September 19, 2011 | General

Digester Feedstock Inventory In Northwest Minnesota

BioCycle September 2011, Vol. 52, No. 9, p. 44
Animal waste, food processing residuals, yard trimmings and other feedstocks could be available for anaerobic digestion.
Dan Lemke

AN initiative sponsored by the Agricultural Utilization Research Institute’s (AURI) office in Crookston, Minnesota is giving northwest Minnesota digester projects a better idea of available substrates. Becky Johnson, a student at the University of Minnesota-Crookston (UMC), conducted an inventory of potential digester feedstocks in northwest Minnesota as part of the AURI-sponsored study.
Animal waste, food processing residuals, yard trimmings and other feedstocks could be available for anaerobic digestion. “Companies and communities are evaluating digesters for waste handling and methane gas production,” says Jennifer Wagner-Lahr, AURI project director. “We are looking to see how we can boost gas production by incorporating something else that is a problematic waste.”
In summer 2010, Johnson evaluated feedstocks available on the UMC campus. Manure was the most abundant feedstock (about 620 tons/year, including bedding). Dining services estimated around 50 lbs/day of food waste was generated during the 9-month school year. Data from Polk County Environmental Services estimated less than 1,000 tons/year of yard trimmings are generated in Crookston.
Johnson also surveyed regional food processors, including American Crystal Sugar Company. Based in Moorhead, Crystal Sugar has a pilot-sized digester powered by beet waste tailings – sugarbeet chips that are too small to process, and vegetation that mixes in with beets during harvest.
The company has been considering an additional full-scale unit if it proves economical. However, Crystal Sugar only processes beets about nine months out of the year. The digester would essentially be idle the other three months unless other feedstocks could be found to fuel it. “Having other available feedstocks may be key to viability,” says Dave Malmskog, American Crystal Sugar economic analysis director. “If we are able to identify two or three significant items we could add, it could be a game changer in terms of economic feasibility.”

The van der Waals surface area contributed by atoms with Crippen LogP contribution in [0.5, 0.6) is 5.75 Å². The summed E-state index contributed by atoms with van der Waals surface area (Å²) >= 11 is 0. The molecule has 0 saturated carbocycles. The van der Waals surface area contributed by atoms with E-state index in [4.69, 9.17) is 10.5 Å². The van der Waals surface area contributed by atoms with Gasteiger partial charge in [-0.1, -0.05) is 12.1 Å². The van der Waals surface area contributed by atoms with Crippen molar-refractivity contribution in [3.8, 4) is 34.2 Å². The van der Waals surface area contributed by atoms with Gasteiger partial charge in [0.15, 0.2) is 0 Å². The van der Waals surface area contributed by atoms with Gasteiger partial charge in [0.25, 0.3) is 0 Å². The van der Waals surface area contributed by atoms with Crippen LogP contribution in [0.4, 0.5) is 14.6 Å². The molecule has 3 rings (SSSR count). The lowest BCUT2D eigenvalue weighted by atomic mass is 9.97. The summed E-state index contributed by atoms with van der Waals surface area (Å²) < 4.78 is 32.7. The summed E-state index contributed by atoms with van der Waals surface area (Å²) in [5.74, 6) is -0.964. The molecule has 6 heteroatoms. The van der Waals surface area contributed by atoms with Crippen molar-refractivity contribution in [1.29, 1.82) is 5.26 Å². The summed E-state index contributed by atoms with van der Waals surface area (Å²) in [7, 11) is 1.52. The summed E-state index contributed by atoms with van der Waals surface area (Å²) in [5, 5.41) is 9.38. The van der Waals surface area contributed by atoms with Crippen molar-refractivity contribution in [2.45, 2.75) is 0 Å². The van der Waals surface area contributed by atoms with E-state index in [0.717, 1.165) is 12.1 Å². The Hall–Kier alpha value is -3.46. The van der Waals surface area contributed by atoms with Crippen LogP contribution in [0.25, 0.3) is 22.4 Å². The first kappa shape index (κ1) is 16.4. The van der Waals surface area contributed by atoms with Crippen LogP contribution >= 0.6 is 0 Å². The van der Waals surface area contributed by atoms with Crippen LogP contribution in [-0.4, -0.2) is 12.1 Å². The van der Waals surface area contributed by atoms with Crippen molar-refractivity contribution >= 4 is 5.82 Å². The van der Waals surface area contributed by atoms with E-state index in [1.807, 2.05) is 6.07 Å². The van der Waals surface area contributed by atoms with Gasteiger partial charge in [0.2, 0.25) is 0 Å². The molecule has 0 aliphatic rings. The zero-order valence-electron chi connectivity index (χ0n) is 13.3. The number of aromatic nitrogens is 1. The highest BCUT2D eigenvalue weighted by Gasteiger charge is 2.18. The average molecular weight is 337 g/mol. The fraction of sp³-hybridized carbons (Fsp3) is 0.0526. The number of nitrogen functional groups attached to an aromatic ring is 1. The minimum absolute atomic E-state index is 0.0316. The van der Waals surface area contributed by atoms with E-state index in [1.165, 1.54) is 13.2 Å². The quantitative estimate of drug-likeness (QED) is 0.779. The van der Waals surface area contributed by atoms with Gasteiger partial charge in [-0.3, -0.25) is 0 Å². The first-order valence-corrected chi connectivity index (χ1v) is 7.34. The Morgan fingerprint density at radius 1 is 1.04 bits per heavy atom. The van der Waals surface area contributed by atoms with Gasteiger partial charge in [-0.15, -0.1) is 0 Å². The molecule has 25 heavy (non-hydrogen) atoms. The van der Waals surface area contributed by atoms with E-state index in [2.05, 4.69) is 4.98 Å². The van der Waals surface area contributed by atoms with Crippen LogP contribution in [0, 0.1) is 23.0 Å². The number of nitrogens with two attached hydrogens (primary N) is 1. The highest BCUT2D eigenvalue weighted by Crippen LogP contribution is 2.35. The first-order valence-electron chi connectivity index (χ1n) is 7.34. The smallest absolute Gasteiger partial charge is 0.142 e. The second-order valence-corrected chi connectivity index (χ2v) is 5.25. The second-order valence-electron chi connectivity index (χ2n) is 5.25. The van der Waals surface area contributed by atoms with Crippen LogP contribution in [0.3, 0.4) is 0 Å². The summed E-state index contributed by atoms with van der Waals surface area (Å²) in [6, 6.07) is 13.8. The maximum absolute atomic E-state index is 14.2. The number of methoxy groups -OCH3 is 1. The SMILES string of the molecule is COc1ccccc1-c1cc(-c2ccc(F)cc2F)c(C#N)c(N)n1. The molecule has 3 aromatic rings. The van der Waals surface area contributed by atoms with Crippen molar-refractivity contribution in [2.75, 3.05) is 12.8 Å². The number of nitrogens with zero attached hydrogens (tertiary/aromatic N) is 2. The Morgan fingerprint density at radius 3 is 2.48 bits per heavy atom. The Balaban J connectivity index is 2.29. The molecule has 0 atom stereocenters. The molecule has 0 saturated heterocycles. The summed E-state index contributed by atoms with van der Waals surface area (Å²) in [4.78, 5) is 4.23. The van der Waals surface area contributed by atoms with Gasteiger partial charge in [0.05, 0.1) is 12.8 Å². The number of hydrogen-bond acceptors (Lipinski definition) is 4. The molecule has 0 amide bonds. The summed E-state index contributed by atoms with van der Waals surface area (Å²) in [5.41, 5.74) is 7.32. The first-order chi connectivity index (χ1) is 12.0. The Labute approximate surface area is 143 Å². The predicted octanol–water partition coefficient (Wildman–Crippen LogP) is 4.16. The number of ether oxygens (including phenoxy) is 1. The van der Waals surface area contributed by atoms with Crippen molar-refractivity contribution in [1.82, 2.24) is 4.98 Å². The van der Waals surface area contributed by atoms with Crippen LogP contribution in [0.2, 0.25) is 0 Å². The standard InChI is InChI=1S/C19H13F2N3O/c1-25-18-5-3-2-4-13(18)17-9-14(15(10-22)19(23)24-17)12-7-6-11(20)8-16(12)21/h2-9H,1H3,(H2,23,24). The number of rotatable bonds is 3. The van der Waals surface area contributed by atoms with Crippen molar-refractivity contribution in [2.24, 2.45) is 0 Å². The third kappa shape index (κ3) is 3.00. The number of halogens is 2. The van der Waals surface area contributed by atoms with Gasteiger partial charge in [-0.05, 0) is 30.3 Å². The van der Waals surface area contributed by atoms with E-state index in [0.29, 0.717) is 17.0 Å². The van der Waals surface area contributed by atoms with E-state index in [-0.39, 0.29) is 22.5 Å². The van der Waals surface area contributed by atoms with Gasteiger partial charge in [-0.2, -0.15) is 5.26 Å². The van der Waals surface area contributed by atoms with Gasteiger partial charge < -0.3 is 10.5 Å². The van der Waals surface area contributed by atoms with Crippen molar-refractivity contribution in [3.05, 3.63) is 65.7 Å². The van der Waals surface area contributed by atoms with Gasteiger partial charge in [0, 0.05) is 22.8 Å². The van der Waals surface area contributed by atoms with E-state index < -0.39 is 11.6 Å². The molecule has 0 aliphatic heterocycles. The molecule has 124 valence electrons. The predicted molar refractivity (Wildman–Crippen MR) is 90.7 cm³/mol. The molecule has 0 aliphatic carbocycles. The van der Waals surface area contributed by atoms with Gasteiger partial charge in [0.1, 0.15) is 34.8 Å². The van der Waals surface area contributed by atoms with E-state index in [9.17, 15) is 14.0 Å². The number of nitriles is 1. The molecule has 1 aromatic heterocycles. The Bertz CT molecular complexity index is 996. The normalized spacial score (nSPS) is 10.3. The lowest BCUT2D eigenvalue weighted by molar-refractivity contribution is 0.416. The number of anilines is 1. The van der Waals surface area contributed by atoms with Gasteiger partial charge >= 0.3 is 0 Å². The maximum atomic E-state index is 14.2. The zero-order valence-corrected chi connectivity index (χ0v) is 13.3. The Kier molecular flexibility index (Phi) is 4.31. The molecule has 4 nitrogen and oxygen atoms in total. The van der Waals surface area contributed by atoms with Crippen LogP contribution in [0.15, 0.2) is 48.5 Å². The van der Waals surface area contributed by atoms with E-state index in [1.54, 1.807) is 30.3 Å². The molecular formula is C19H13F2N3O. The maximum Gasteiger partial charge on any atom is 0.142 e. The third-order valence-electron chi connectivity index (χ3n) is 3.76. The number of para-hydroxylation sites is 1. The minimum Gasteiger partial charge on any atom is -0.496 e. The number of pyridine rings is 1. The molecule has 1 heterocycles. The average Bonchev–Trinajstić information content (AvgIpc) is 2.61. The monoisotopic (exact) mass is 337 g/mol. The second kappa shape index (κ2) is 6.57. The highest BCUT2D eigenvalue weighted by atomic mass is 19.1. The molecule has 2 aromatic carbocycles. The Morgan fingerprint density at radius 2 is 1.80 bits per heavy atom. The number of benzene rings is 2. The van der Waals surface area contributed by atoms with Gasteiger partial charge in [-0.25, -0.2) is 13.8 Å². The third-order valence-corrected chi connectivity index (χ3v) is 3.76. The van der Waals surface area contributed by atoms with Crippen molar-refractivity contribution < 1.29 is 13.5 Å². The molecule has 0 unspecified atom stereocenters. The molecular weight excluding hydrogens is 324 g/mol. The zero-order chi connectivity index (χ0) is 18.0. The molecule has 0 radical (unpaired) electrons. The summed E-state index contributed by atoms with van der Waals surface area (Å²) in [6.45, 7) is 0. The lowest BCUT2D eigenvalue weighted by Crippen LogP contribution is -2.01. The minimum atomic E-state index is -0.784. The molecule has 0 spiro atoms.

After several months taking inventory of potential fuel streams, Johnson determined there is enough feedstock supply to meet potential demand. “It would be a matter of getting the right contacts and finding synergies, but there are enough resources,” she says.


The feedstock inventory is the first phase of AURI’s initiative to evaluate biogas production potential. Subsequent research includes testing some of the available feedstocks in a small-scale digester at AURI’s coproduct utilization lab in Waseca, Minnesota. The continuous flow reactors function primarily on dairy manure, and AURI Coproducts Scientist Kevin Hennessy is hoping to establish a baseline level of gas production. Introducing additional substrates will help him determine if they increase the amount of gas the digester produces. “The key to testing these codigestion substrates is not only to determine if they will help a digester produce more gas, but will it keep the digester healthy,” Hennessy says.
Hennessy’s work in the AURI lab could help determine an optimal inclusion rate for adding biomass to a digester, as well as the proper ratio for blending available fuels. “We’re taking a stab at a really big question by focusing on a smaller region,” Wagner-Lahr says. “By the time we are done with this project, hopefully we’ll be able to answer questions about what the methane production is from combinations of these feedstocks, then suggest best practices for how they could be codigested.”

Den Lemke is Director of Communications at the Agricultural Utilization Research Institute. The Digester Feedstock Inventory report is available at

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